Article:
Comparing Two Worksheets, please help!

New Contributor


 I have two worksheets in a workbook, 'Master' and 'TB43-180'.  I need something that will check each line in the Master against each line in TB43-180, such that if the model, nomenclature, and Syscode match but the INTVL doesn't it will say FALSE.  In other words, if all four match it is TRUE but if the INTVL does not it is FALSE.  It is guaranteed that model, nomenclature, and Syscode will match because the Master spreadsheet is, in essence, derived from TB43-180.  What I am looking for is where the INTVL doesn't match when compared to TB43-180 because those are the records I will need to change.  I envision a formula or whatever that I can put into a column in the Master and just drag it down to populate.  Pretty sure this will involve INDEX, IF, and ANDs but I just don't have a grasp on it.  Thank you all! 

8 Replies

Given both sheets have identical structure, field and cell data and formatting, and line ordering, I'd try the 1st of the following options, but the 2nd may be just useful as well in case the differences between both spreadsheets is expected to be minimal.

1. Create a new sheet in your file or a new book in case you don't want to touch your source data file, and put in A1 a comparison between each A1 cell from both Master and TB43-180.
eg.: Cell A1: ='[YourFile.xlsx]Master'!$A$1='[YourFile.xlsx]TB43-180'!$A$1
And copy it to the right and bottom to the extent of both tables.
You will get a TRUE/FALSE as result for each corresponding cell. For easier spotting of FALSES you can apply conditional formatting to the entire range with 'red' for FALSES or the like.

2. Another possibility is to export both sheets as csv files and just compare them with a text comparison program (WinMerge is a nice and free opensource alternative). It will highlight every line and differing data between both csv files.

Hope this helps. Please note both solutions are intended to be simple. It can be done with more elaborate programming or more complex formulas, but given the case, it may not be deemed necessary.

@surefirewizard Perhaps the easiest method to follow would be to add a column to each table where you concatenate the four relevant columns. Then in the second table, add yet another column where you VLOOKUP (or XLOOKUP if your Excel version supports it) the concatenated values from Table2 in the added column in Table1. Anything other than #NA means that a matching value was found. #NA is thus equivalent to FALSE in your example.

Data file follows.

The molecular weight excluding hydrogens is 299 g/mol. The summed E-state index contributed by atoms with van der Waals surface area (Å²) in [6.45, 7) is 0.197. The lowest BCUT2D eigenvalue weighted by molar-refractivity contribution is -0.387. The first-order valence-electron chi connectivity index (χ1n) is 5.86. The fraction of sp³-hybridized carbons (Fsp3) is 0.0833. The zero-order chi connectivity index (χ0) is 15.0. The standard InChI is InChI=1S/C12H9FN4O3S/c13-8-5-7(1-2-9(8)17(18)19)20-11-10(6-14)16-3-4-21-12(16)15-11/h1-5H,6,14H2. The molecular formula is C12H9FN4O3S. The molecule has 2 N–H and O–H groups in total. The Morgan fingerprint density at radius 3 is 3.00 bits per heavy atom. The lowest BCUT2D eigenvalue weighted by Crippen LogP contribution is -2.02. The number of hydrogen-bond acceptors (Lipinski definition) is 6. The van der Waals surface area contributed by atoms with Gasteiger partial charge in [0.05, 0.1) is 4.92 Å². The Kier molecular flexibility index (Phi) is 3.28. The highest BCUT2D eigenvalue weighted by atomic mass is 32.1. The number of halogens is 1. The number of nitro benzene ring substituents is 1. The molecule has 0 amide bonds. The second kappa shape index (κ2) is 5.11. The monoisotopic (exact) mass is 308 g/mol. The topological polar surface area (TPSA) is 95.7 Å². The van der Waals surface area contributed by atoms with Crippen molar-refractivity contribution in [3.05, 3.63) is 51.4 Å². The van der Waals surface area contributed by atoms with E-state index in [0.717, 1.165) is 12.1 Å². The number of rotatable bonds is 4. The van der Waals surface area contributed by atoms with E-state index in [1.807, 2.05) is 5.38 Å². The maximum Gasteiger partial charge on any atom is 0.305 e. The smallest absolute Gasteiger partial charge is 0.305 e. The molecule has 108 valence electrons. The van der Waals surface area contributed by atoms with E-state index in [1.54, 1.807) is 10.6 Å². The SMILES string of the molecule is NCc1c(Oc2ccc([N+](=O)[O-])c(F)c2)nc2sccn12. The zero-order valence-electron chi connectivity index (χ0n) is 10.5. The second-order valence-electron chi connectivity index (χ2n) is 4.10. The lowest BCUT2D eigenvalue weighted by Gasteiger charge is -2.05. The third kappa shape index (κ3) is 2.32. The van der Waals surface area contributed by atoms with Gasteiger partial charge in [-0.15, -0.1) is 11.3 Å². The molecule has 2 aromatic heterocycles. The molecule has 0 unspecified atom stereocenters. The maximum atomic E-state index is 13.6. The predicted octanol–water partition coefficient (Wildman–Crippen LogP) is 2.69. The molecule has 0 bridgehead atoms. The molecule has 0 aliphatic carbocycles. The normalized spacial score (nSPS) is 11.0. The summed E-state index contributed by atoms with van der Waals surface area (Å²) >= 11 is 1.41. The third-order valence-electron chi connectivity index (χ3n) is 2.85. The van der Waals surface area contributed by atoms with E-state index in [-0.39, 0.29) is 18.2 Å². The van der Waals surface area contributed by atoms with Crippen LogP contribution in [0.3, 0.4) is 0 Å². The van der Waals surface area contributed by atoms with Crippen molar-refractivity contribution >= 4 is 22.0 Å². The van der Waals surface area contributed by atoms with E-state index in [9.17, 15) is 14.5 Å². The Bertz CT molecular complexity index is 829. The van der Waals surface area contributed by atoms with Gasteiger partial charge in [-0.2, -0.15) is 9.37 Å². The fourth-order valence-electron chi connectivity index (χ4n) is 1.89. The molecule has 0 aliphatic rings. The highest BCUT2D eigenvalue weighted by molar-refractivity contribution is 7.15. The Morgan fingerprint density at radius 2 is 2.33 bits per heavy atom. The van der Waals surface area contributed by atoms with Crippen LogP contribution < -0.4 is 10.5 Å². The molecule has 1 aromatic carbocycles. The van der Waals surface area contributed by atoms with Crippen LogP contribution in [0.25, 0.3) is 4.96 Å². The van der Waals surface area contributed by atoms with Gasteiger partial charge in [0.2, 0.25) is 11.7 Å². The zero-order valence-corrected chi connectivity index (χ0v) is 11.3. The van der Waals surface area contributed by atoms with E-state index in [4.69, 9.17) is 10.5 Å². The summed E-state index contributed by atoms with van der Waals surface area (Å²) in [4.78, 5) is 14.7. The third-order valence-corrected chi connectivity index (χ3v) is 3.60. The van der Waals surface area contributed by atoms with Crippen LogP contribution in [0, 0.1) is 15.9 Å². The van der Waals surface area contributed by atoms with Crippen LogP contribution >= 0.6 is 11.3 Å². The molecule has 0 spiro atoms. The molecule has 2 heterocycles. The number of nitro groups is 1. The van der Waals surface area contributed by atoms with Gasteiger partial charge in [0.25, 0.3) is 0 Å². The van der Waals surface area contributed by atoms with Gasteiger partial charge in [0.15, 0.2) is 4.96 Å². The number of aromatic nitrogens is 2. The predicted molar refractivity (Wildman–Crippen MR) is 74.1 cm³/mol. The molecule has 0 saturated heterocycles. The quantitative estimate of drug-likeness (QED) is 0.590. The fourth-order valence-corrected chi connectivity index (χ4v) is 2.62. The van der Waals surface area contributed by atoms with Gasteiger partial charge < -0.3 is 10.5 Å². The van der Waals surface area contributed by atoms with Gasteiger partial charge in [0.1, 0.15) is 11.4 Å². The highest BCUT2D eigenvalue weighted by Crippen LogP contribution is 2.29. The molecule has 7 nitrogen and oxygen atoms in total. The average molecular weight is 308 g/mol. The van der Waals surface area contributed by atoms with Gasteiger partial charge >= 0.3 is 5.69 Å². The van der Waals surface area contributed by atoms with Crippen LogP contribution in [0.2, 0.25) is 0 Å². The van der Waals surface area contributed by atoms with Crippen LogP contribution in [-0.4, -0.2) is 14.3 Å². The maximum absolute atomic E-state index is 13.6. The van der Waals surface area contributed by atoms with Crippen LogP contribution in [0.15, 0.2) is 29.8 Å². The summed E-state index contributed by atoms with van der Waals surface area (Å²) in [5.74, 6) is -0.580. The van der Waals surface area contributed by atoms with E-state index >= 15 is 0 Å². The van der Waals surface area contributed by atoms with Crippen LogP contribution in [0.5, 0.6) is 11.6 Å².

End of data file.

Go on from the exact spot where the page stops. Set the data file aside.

But, if these are very large tables and you have to this on a regular basis, I would use Power Query.

Looking more closely at your picture, my best advice is to prepare an "index" column by concatenating 2 or more "key" fields (columns) in each table and then perform a VLOOKUP, comparing the values returned for each record (line) matching the "key"
eg.: [Model]&[Barcode] to get a unique line ID and then use this value as search value in VLOOKUP.
Villaseca, thank you for your help but I honestly would not have a clue how to do that. Would you be able to show me what code is needed and where based on the worksheets I provided?


It looks like you have structured tables in two sheets


You may add to Master another column (Test) with formula in it like

          XMATCH( [@Model]&[@Nomenclature]&[@Syscode]&[@Intvl],
                   TB43_180[Model]&TB43_180[Nomenclature]&TB43_180[Syscode]&TB43_180[Intvl]) ),
      "not match", "" )

and apply conditional formatting to highlight not matched records.


Similar could be done with ranges and MATCH().

@Sergei Baklan Thanks, figured it out on my own but your solution is much more elegant!

Also, I don't have XMATCH on my version of Excel. Can you provide the code with ranges and MATCH?


With MATCH() just add to it third parameter as zero:

          MATCH( [@Model]&[@Nomenclature]&[@Syscode]&[@Intvl],
                  TB43_180[Model] &
                  TB43_180[Nomenclature] &
                  TB43_180[Syscode] &
                  0 ) ),
      "not match", "" )

I'm almost sure you have structured tables. But if ranges it depends on how data is structured exactly, plus it'll be better to use dynamic range. In simple case with hardcoding ranges

          MATCH( $C3 & $D3 & $E3 & $F3,
                 'TB43-180'!$B$5:$B$16 &
                 'TB43-180'!$C$5:$C$16 &
                 'TB43-180'!$D$5:$D$16 &
                  0 ) ),
      "not match", "" )

and drag or Ctrl+D such cell down.